CHARLESTON, W.Va. — Senate President Jeff Kessler (D-Marshall, 2) says Governor Earl Ray Tomblin made the right decision when he signed the bill raising the state’s minimum wage into law.
Kessler said taking the current hourly minimum wage from $7.25 to $8.75 by 2016 will help an estimated more than 100,000 West Virginians.
“They’re getting up and going to work,” he said. “These aren’t handouts. These folks deserve an opportunity to earn a decent living wage.”
Tomblin signed HB 4283 into law on Tuesday but, before it takes effect on June 8, he has said he’ll call lawmakers into a Special Session to address “unintended consequences” within the law regarding overtime exemptions.
That Special Session is scheduled for May 19 during interim meetings.
Currently, most of West Virginia’s employers fall under federal overtime exemptions, but critics of the legislation argue the language in the new law would trump those federal exemptions.
Both Kessler and House Speaker Tim Miley (D-Harrison, 48) have pledged to work with Tomblin to fix any “legitimate” issues with the overtime exemptions during the Special Session.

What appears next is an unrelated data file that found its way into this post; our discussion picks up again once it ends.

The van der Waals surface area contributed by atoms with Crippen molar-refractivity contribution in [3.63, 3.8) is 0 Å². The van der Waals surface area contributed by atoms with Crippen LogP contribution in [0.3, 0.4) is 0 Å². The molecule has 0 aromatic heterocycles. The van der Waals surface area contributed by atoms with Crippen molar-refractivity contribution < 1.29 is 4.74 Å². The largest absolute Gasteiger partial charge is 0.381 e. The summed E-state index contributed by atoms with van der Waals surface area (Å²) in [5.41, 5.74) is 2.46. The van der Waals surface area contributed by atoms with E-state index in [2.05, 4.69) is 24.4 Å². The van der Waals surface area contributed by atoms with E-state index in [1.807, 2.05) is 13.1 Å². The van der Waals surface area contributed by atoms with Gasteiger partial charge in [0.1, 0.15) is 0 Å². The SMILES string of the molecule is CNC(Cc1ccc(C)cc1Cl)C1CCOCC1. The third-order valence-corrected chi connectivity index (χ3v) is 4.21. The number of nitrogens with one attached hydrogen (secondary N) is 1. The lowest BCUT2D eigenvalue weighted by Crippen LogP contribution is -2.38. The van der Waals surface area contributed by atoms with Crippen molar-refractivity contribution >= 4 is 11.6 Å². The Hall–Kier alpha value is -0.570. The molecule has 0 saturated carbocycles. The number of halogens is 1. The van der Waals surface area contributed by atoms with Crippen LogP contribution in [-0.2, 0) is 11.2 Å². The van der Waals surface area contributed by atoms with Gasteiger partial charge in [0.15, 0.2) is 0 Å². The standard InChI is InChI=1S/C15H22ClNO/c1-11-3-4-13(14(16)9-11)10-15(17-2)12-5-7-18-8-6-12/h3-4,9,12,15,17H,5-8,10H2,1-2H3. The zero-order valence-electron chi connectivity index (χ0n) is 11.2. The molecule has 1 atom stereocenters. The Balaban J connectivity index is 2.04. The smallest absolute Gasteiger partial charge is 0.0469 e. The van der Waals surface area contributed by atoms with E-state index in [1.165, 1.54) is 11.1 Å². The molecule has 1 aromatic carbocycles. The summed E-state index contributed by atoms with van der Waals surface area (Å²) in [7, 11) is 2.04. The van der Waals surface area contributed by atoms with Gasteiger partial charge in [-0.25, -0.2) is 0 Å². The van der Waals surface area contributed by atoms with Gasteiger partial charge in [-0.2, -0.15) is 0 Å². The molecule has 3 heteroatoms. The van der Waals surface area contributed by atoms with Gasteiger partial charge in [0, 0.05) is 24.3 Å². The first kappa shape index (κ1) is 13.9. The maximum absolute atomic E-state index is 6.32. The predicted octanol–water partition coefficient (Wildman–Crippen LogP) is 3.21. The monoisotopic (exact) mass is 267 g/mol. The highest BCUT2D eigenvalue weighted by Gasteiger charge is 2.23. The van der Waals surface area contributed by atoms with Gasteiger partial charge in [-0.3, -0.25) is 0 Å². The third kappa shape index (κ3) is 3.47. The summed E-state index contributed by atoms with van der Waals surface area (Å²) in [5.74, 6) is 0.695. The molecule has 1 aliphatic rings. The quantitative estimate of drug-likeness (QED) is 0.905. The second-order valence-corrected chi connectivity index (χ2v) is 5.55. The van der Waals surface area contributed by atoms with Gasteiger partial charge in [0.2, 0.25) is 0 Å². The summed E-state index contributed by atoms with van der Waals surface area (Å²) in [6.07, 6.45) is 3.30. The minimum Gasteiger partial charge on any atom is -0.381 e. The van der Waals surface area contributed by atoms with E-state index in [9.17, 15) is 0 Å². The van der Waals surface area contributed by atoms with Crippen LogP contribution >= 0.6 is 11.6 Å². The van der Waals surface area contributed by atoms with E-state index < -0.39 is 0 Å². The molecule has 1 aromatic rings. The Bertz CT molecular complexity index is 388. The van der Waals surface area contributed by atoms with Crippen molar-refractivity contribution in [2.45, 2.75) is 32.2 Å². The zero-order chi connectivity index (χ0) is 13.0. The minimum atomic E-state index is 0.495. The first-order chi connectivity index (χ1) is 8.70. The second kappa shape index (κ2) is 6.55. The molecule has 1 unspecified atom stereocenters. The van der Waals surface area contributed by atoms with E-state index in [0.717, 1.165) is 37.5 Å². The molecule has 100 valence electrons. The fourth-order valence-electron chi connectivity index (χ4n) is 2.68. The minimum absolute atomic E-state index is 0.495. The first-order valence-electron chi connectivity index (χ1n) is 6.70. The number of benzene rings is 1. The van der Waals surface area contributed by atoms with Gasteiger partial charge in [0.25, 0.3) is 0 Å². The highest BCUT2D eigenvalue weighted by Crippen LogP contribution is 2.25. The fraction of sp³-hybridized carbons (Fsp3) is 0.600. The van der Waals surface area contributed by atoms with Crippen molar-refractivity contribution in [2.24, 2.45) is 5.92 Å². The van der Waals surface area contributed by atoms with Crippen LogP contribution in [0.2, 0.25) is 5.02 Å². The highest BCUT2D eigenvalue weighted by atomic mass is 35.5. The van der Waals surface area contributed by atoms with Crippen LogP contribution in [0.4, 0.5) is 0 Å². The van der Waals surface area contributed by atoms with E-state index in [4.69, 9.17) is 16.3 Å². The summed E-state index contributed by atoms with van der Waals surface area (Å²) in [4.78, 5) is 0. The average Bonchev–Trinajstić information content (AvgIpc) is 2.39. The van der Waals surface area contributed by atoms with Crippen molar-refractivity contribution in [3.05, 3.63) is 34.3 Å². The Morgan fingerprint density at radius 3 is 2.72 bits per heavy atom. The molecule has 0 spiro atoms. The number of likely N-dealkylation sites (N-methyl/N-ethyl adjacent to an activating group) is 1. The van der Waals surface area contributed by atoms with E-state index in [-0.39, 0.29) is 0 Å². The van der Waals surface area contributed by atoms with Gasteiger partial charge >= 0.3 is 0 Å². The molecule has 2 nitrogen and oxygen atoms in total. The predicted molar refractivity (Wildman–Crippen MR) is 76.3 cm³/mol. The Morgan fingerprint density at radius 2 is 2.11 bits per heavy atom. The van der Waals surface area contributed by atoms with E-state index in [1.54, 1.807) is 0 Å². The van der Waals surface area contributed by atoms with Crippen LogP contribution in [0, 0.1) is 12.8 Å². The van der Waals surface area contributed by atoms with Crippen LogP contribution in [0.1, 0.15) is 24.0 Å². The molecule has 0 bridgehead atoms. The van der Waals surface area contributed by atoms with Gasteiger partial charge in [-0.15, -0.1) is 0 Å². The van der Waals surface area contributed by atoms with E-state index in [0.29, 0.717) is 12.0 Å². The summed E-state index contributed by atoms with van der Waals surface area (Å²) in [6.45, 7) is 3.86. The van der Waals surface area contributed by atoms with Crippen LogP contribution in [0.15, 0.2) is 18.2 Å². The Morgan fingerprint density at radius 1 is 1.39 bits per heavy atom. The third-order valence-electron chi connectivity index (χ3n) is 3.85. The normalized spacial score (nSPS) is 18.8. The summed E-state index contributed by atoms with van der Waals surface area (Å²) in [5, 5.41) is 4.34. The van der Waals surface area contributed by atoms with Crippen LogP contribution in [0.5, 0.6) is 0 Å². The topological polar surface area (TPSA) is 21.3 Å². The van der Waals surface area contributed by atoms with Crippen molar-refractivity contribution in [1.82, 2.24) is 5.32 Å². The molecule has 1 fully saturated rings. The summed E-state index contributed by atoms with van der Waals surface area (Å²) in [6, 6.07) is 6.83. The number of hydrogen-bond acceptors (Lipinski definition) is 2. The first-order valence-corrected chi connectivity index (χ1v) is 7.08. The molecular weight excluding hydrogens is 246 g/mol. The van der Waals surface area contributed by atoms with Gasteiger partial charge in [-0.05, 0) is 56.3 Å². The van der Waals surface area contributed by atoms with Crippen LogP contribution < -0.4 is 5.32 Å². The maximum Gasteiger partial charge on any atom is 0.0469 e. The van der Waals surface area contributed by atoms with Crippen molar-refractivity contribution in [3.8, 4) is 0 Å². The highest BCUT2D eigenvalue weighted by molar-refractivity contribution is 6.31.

“We’ll take a look at it. If it needs clarified, not thrown out, but clarified, I’ll be happy to make those minor clarifications,” Kessler said on Wednesday’s MetroNews “Talkline.”
With the new law, the first step for the minimum wage increase will come on Jan. 1, 2015 when the rate rises to $8.00. The final step, taking the hourly minimum wage to $8.75, will take effect on Jan. 1, 2016.
On Wednesday, the “Give America a Raise” Bus Tour, which is traveling through ten states, rolled into Charleston. Those on the tour are calling on Congress to raise the federal hourly minimum wage from $7.25 to $10.10.